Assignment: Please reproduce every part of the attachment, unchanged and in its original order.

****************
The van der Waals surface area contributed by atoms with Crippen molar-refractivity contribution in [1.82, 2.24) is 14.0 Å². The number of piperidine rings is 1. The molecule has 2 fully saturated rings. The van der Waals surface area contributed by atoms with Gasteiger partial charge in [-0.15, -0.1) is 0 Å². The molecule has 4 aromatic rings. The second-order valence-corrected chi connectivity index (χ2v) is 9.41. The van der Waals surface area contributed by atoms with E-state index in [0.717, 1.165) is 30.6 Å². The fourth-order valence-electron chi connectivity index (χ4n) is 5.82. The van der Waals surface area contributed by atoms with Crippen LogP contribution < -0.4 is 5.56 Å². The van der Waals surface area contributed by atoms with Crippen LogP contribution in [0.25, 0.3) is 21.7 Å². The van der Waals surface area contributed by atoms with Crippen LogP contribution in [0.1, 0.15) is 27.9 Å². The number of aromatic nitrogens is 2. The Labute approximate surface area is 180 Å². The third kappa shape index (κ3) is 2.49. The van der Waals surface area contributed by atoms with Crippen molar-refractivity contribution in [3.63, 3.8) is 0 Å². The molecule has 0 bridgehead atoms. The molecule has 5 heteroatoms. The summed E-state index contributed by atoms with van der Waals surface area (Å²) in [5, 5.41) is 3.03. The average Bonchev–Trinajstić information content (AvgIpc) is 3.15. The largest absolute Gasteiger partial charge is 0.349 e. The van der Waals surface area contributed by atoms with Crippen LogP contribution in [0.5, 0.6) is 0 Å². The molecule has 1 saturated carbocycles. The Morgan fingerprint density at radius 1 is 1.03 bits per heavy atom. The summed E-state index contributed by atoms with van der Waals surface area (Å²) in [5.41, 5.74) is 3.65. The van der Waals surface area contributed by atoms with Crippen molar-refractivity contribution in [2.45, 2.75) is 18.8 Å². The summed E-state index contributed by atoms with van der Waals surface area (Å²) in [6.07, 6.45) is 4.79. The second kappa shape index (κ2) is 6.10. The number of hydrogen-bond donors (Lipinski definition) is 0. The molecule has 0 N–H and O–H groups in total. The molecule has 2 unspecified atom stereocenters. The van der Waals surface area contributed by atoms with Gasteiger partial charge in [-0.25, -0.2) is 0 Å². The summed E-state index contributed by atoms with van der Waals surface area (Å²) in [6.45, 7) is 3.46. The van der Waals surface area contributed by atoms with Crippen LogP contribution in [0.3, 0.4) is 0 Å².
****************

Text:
The van der Waals surface area contributed by atoms with Crippen molar-refractivity contribution in [1.82, 2.24) is 14.0 Å². The number of piperidine rings is 1. The molecule has 2 fully saturated rings. The van der Waals surface area contributed by atoms with Gasteiger partial charge in [-0.15, -0.1) is 0 Å². The molecule has 4 aromatic rings. The second-order valence-corrected chi connectivity index (χ2v) is 9.41. The van der Waals surface area contributed by atoms with E-state index in [0.717, 1.165) is 30.6 Å². The fourth-order valence-electron chi connectivity index (χ4n) is 5.82. The van der Waals surface area contributed by atoms with Crippen LogP contribution < -0.4 is 5.56 Å². The van der Waals surface area contributed by atoms with Crippen LogP contribution in [0.25, 0.3) is 21.7 Å². The van der Waals surface area contributed by atoms with Crippen LogP contribution in [0.1, 0.15) is 27.9 Å². The number of aromatic nitrogens is 2. The Labute approximate surface area is 180 Å². The third kappa shape index (κ3) is 2.49. The van der Waals surface area contributed by atoms with Crippen molar-refractivity contribution in [3.63, 3.8) is 0 Å². The molecule has 0 bridgehead atoms. The molecule has 5 heteroatoms. The summed E-state index contributed by atoms with van der Waals surface area (Å²) in [5, 5.41) is 3.03. The average Bonchev–Trinajstić information content (AvgIpc) is 3.15. The largest absolute Gasteiger partial charge is 0.349 e. The van der Waals surface area contributed by atoms with Crippen LogP contribution in [0.5, 0.6) is 0 Å². The molecule has 1 saturated carbocycles. The Morgan fingerprint density at radius 1 is 1.03 bits per heavy atom. The summed E-state index contributed by atoms with van der Waals surface area (Å²) in [5.41, 5.74) is 3.65. The van der Waals surface area contributed by atoms with Crippen molar-refractivity contribution in [2.45, 2.75) is 18.8 Å². The summed E-state index contributed by atoms with van der Waals surface area (Å²) in [6.07, 6.45) is 4.79. The second kappa shape index (κ2) is 6.10. The number of hydrogen-bond donors (Lipinski definition) is 0. The molecule has 0 N–H and O–H groups in total. The molecule has 2 unspecified atom stereocenters. The van der Waals surface area contributed by atoms with Gasteiger partial charge in [-0.25, -0.2) is 0 Å². The summed E-state index contributed by atoms with van der Waals surface area (Å²) in [6.45, 7) is 3.46. The van der Waals surface area contributed by atoms with Crippen LogP contribution in [0.3, 0.4) is 0 Å².